Question on Canada: What was the "Cinderella Army" and when did the term come in Vogue

I kind of worked out that it wasn’t about Pumpkin carriages hitting Juno Beach but it is an allusion to the Canadians doing the dirty work but not getting invited at the parties.

E.g. they were appearantly not invited in celebrating the Allied victory at the Scheldt. See documentary:

The forgotten battle; The story about the fight for the Scheldt - YouTube

Please only post one (1) question in a topic post - you can post multiple questions, just please keep them separate.

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Thanks for posting that link. I’m interested in all things to do with First Canadian Army, but I’ll have to watch that later.

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Basically while the Canadian army was the smallest army to serve under allied command in the European theatre their actions greatly outstripped their relatively small size being responsible for the outcome of many major actions in Europe but were downplayed due to mainly Americans wanting the glory.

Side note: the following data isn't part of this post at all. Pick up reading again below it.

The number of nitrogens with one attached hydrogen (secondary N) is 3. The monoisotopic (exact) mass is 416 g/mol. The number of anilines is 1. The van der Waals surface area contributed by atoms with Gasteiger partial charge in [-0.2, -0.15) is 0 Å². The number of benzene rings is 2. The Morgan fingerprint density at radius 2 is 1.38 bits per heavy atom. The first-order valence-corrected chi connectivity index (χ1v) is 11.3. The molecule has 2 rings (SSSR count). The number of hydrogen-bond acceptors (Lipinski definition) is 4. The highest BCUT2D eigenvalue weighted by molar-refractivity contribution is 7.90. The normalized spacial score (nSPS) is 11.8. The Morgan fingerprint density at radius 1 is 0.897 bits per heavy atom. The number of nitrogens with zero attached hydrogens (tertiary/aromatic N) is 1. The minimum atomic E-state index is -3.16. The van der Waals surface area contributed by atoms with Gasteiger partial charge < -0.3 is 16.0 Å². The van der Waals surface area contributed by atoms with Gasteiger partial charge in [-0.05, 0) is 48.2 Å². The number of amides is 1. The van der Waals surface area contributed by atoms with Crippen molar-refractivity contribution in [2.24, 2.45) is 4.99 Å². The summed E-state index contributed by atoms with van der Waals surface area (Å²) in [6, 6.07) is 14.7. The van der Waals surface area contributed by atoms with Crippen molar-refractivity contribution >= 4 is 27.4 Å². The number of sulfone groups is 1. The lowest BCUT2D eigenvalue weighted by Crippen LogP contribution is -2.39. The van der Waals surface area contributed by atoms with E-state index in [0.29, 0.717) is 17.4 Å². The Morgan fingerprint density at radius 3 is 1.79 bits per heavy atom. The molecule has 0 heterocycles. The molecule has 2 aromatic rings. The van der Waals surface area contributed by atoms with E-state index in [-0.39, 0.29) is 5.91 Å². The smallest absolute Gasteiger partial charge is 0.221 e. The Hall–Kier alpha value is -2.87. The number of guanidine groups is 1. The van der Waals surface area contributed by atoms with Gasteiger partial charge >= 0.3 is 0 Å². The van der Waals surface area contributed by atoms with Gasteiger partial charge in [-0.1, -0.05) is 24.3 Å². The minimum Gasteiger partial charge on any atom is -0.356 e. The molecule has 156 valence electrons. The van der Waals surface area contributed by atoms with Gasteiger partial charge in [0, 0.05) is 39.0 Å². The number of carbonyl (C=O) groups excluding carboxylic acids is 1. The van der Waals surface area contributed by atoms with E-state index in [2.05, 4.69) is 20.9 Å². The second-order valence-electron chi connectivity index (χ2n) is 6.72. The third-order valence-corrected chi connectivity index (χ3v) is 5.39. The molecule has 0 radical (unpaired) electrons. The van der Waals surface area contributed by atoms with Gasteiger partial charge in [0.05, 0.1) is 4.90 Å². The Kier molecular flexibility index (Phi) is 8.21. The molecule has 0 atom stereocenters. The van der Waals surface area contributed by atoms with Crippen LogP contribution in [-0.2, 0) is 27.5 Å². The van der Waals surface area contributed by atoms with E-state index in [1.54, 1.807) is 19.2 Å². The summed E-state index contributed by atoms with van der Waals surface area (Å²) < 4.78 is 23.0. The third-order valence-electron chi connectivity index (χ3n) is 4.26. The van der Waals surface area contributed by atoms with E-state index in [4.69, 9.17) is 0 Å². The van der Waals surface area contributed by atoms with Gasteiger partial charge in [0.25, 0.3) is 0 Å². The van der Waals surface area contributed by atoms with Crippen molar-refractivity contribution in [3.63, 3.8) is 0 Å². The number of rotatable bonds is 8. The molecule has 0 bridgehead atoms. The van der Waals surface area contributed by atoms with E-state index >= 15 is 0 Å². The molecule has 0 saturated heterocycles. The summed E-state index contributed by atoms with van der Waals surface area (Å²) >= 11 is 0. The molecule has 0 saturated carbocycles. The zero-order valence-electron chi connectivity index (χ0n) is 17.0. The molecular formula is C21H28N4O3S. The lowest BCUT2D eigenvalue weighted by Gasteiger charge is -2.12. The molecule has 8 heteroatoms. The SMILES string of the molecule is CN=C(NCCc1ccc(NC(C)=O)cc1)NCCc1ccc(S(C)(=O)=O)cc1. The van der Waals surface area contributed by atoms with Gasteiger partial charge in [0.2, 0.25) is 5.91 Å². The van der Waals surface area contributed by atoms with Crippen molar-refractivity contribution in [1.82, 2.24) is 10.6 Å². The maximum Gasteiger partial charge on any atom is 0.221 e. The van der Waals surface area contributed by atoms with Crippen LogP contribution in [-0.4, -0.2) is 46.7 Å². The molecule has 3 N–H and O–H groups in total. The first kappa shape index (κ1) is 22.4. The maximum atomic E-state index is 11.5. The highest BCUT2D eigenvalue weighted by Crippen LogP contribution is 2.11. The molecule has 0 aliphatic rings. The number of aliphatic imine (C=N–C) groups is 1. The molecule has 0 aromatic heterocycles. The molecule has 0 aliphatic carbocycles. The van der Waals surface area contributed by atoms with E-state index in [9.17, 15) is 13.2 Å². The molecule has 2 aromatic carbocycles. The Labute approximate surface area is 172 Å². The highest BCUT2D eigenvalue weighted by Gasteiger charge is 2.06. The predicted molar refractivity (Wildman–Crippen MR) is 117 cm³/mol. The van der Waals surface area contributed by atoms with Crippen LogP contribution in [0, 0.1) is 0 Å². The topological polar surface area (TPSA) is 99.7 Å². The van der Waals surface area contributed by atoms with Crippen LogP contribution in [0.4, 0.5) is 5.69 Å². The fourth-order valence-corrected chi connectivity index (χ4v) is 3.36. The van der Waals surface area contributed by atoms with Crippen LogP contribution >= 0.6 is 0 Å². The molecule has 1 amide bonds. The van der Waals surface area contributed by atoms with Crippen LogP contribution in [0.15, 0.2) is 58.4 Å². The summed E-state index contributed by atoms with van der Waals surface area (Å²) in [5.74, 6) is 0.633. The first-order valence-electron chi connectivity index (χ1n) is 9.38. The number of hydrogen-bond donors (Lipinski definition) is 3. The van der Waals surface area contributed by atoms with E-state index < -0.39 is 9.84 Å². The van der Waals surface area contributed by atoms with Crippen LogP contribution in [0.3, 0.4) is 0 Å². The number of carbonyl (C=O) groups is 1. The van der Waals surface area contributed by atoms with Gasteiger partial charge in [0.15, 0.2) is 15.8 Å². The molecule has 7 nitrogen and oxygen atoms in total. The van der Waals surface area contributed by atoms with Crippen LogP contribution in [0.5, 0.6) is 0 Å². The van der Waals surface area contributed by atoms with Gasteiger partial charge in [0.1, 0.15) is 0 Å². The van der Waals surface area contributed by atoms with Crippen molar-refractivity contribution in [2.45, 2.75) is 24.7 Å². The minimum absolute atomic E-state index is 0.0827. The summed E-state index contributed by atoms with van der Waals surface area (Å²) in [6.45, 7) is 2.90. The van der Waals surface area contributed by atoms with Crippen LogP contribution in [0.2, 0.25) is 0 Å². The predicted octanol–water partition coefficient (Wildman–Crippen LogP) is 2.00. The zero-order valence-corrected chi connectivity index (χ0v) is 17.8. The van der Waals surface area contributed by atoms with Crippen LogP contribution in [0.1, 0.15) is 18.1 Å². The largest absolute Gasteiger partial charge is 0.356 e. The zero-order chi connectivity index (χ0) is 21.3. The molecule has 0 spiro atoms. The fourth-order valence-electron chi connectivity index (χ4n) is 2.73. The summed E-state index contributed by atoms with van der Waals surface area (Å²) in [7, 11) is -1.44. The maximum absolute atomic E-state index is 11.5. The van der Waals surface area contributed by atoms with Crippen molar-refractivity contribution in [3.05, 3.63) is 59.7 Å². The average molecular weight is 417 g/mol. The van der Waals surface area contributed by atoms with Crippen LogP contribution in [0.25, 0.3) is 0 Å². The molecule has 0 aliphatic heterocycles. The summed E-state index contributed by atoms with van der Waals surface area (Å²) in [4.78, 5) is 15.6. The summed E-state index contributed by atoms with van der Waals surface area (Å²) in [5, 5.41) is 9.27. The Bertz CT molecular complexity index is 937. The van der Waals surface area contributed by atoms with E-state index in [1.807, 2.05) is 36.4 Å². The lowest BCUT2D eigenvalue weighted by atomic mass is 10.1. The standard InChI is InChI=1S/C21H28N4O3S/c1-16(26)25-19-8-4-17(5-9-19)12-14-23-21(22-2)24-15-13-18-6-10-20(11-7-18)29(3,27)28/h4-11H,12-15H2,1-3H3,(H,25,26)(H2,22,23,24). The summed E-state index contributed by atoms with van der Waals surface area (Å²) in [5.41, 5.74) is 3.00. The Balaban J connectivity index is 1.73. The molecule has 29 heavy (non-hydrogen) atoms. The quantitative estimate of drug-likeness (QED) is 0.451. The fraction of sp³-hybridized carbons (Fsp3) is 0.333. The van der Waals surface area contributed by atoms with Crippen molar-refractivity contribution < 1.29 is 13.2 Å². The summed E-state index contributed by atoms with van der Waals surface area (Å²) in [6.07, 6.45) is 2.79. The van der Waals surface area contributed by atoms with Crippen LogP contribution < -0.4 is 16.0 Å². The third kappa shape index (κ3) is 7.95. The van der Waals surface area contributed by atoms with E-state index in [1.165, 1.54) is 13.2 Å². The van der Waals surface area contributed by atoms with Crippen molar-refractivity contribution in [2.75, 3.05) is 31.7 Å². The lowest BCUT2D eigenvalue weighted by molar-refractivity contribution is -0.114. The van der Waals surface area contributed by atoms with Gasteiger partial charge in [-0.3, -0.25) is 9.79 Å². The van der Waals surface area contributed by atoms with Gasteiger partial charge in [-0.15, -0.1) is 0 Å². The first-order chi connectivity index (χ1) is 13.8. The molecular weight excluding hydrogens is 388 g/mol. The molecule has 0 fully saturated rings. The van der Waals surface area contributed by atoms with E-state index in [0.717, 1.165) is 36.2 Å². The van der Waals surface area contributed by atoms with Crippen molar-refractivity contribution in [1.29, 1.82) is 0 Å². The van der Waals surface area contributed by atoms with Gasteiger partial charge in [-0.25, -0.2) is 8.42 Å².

Some actions where Canadian involvement was severely downplayed

Landing at Juno beach
Caen offensive
Battle of Bastogne (during battle of the bulge)
Battle of Scheldt
Liberation of the Netherlands

These were but a few of the Canadian actions that were downplayed and in many cases Both the Americans and British did their best to overstate their involvement in the actions and downplay the Canadian actions. A lot of which had to do with politics and egos.

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As far as I am aware the Canadians were also pretty important in the Italian Campaign, especially their armor. They served in the invasion of Sicily (Operation Husky), Calabria, the Battle of Ortona, the Gustav Line, the Hitler Line, the capture of Rome, and at the Gothic Line (no black eyeliner involved however). While this front became a side-show after D-Day, the Canadians risked a lot, and were able to punch far above their weight, often achieving remarkable successes. Frankly, the lack of attention the Canadian armed forces are paid in general is disappointing and a bit insulting. Speaking as an Australian, I think the Canadians were amazing in Italy and their ability to use armor in hilly and even mountainous terrain should be examined by every military planner, as it is pretty much unprecedented, and perhaps shouldn’t have been possible, but it happened.